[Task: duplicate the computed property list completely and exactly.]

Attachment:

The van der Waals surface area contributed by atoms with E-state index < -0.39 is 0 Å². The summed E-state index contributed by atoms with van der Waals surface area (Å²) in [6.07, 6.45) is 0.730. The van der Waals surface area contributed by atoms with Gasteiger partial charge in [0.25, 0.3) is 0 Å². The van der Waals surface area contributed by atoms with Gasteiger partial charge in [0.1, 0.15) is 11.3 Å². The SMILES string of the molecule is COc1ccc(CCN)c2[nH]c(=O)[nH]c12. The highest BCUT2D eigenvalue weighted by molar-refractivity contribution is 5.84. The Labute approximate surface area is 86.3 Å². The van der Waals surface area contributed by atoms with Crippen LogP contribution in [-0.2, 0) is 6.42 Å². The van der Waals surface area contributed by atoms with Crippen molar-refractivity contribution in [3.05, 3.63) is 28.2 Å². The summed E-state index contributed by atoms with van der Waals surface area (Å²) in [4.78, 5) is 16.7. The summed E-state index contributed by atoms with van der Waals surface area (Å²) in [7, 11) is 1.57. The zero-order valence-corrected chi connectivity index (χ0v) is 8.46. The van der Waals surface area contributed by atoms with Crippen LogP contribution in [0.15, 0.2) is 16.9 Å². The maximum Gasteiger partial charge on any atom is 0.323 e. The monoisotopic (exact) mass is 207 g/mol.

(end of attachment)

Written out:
The van der Waals surface area contributed by atoms with E-state index < -0.39 is 0 Å². The summed E-state index contributed by atoms with van der Waals surface area (Å²) in [6.07, 6.45) is 0.730. The van der Waals surface area contributed by atoms with Gasteiger partial charge in [0.25, 0.3) is 0 Å². The van der Waals surface area contributed by atoms with Gasteiger partial charge in [0.1, 0.15) is 11.3 Å². The SMILES string of the molecule is COc1ccc(CCN)c2[nH]c(=O)[nH]c12. The highest BCUT2D eigenvalue weighted by molar-refractivity contribution is 5.84. The Labute approximate surface area is 86.3 Å². The van der Waals surface area contributed by atoms with Crippen LogP contribution in [-0.2, 0) is 6.42 Å². The van der Waals surface area contributed by atoms with Crippen molar-refractivity contribution in [3.05, 3.63) is 28.2 Å². The summed E-state index contributed by atoms with van der Waals surface area (Å²) in [4.78, 5) is 16.7. The summed E-state index contributed by atoms with van der Waals surface area (Å²) in [7, 11) is 1.57. The zero-order valence-corrected chi connectivity index (χ0v) is 8.46. The van der Waals surface area contributed by atoms with Crippen LogP contribution in [0.15, 0.2) is 16.9 Å². The maximum Gasteiger partial charge on any atom is 0.323 e. The monoisotopic (exact) mass is 207 g/mol.